SAN ANTONIO -- The Air Force chose a woman Saturday to lead its basic training unit at a Texas base where dozens of female recruits have alleged they were sexually assaulted or harassed by male instructors within the past year.
Col. Deborah Liddick is taking command of the 737th Training Group, bringing a distinctly new face of authority to Lackland Air Force Base in San Antonio. Six male instructors have been charged with crimes ranging from rape to adultery, and there are others still under investigation.
The Air Force announced Liddick's appointment in a statement that didn't mention the sex scandal or highlight choosing a woman to lead a unit where the number of women identified by military investigators as potential victims is approaching 40.
About one in five recruits at Lackland are women, while most instructors are men.
"I look forward to and have the utmost confidence in having Col. Liddick take the reins of basic military training," Col. Mark Camerer, commander of the 37th Training Wing at Lackland, said in the statement.
Lackland is where every new American airman reports for basic training, graduating about 35,000 each year.
Liddick is already stationed in San Antonio, where she serves as chief of the maintenance division at the former Randolph Air Force Base. She is scheduled to take command Friday.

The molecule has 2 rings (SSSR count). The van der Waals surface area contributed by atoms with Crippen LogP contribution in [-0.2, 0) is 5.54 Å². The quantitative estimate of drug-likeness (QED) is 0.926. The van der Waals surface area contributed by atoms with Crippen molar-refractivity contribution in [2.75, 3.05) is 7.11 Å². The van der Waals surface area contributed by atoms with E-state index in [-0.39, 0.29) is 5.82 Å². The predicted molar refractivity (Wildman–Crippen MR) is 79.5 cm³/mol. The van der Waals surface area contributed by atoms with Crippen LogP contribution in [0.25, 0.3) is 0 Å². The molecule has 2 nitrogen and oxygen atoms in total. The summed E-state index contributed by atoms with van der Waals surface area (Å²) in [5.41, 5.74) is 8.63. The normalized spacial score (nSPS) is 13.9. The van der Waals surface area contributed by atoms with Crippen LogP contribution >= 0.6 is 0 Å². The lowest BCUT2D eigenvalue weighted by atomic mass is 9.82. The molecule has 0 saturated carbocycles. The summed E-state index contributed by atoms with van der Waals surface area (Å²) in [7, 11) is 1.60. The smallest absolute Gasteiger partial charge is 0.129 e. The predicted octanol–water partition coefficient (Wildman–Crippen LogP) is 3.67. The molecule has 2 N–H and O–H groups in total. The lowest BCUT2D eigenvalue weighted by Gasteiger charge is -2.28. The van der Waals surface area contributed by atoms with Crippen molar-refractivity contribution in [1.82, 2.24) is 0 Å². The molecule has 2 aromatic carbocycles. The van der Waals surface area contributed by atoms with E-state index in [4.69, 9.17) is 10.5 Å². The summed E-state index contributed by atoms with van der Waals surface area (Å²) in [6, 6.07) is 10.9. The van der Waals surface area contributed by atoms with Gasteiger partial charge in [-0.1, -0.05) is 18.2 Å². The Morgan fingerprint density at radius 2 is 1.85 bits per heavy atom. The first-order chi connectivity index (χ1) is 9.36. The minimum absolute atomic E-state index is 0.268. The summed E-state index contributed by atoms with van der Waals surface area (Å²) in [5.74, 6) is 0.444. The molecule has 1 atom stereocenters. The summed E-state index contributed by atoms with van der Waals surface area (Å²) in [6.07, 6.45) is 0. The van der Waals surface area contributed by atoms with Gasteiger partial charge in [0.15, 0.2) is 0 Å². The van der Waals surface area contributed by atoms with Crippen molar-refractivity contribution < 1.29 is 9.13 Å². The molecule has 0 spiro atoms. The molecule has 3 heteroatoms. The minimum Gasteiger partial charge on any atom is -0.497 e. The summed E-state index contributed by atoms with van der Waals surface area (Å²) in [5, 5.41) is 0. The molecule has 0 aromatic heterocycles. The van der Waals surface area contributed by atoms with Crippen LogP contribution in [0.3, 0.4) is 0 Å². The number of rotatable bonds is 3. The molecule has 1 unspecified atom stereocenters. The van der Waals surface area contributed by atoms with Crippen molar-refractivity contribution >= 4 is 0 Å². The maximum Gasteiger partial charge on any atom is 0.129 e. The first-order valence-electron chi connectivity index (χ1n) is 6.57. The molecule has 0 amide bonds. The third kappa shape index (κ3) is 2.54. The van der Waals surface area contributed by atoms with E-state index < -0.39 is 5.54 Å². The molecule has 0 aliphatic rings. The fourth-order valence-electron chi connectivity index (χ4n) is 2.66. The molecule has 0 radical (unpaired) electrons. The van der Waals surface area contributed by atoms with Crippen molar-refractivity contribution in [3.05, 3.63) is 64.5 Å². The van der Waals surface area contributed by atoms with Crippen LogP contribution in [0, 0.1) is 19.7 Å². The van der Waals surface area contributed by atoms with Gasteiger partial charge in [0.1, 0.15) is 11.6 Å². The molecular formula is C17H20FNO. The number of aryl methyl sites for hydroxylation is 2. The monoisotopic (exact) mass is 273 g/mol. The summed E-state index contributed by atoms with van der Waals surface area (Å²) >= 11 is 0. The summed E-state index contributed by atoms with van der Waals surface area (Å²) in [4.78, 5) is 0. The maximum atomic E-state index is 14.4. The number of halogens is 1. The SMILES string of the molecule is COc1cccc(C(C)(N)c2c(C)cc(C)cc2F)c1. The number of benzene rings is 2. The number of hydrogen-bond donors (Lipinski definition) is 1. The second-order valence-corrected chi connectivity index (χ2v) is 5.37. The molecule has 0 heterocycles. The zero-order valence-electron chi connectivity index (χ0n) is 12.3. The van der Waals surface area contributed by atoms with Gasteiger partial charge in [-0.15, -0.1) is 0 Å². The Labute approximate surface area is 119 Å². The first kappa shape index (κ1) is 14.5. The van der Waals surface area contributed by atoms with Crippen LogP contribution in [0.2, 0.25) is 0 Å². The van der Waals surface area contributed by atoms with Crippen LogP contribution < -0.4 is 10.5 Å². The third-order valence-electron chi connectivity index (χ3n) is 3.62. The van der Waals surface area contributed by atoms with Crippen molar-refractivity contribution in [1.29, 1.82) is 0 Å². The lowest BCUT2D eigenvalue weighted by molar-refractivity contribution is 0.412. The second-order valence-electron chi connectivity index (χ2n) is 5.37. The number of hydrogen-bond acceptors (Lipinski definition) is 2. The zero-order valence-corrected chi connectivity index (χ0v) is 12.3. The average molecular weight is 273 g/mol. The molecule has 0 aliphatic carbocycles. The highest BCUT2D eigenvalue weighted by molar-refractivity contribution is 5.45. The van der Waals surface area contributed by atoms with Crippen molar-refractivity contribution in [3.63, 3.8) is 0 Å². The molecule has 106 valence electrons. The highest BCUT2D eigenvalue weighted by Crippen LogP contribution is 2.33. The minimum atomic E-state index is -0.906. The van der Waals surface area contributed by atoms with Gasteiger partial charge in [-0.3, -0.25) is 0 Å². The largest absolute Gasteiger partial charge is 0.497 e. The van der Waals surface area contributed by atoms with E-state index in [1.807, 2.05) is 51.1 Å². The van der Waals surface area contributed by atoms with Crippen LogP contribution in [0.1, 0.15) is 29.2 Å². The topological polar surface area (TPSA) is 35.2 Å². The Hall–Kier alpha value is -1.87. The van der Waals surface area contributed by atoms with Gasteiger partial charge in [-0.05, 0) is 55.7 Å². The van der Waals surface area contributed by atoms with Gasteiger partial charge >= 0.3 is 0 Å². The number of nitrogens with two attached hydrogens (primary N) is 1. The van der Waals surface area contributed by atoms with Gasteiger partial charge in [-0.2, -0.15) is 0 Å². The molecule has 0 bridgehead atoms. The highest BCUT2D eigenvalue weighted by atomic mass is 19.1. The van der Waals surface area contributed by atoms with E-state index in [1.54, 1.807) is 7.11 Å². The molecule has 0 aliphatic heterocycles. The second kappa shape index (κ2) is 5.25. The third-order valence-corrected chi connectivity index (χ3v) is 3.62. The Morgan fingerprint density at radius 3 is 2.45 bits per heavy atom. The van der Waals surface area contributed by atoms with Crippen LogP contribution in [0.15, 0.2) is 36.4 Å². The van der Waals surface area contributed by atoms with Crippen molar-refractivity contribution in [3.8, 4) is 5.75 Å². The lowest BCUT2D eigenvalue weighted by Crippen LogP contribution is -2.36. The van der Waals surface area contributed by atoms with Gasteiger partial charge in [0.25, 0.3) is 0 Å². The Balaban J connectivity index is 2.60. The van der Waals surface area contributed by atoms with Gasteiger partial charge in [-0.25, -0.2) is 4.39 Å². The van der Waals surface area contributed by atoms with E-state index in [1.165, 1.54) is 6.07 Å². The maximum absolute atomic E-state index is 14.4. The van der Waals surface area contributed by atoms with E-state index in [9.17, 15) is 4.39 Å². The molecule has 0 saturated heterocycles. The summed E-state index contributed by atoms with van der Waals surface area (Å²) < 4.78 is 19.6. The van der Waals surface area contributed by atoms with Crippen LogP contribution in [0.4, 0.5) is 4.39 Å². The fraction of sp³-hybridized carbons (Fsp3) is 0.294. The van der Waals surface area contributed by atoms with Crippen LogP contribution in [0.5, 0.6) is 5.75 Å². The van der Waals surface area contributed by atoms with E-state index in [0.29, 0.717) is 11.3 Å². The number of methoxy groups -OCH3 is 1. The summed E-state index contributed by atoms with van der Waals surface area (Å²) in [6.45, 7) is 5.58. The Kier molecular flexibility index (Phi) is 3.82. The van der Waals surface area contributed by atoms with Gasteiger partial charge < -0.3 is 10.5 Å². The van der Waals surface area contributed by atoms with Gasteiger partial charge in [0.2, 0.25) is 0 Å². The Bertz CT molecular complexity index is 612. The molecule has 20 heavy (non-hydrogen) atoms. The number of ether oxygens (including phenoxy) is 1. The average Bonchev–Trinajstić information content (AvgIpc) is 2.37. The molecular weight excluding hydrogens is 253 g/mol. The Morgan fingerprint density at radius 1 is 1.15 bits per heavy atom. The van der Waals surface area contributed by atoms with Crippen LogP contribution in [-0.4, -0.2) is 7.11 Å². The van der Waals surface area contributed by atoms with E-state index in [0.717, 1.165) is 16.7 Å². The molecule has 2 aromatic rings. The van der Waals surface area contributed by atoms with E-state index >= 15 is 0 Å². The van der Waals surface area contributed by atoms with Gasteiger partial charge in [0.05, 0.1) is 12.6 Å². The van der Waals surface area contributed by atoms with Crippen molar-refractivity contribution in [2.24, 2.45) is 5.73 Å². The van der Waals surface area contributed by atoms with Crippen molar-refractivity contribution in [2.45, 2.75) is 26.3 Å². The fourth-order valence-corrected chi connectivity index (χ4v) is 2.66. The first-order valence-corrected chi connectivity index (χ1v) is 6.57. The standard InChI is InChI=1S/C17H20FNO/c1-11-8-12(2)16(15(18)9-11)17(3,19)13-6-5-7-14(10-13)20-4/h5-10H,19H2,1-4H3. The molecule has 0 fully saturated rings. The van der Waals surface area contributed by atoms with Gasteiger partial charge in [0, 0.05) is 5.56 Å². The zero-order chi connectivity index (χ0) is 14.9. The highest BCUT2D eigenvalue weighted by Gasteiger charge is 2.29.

She takes over for Col. Glenn Palmer, who was ousted last month as attention to the scandal intensified. Another commander at Lackland was also relieved over the summer for what military prosecutors described as a lack of confidence.
The most serious allegations at Lackland involved an instructor sentenced to 20 years in prison in July after being convicted of raping one female recruit and sexually assaulting several others. Earlier this week, another instructor was sentenced to a year in prison and received a dishonorable discharge after pleading guilty to having sex with a trainee.
Protect Our Defenders, an advocacy group that has pressed Congress to hold hearing on the Lackland scandal, continued calling for legislative changes to military policies with news of Liddick's appointment.
"Hopefully, Col. Deborah Liddick will do a great job," said Nancy Parrish, the group's president. She added that what's occurring at Lackland is part of "a much broader problem endemic throughout all the services."
U.S. Rep. Howard "Buck" McKeon, chairman of the House Armed Services Committee, visited Lackland last week and said he believed the Air Force was being diligent in its investigation. In August, the White House pick for Air Force chief of staff was held up while Congress pressed the service for answers about the scandal.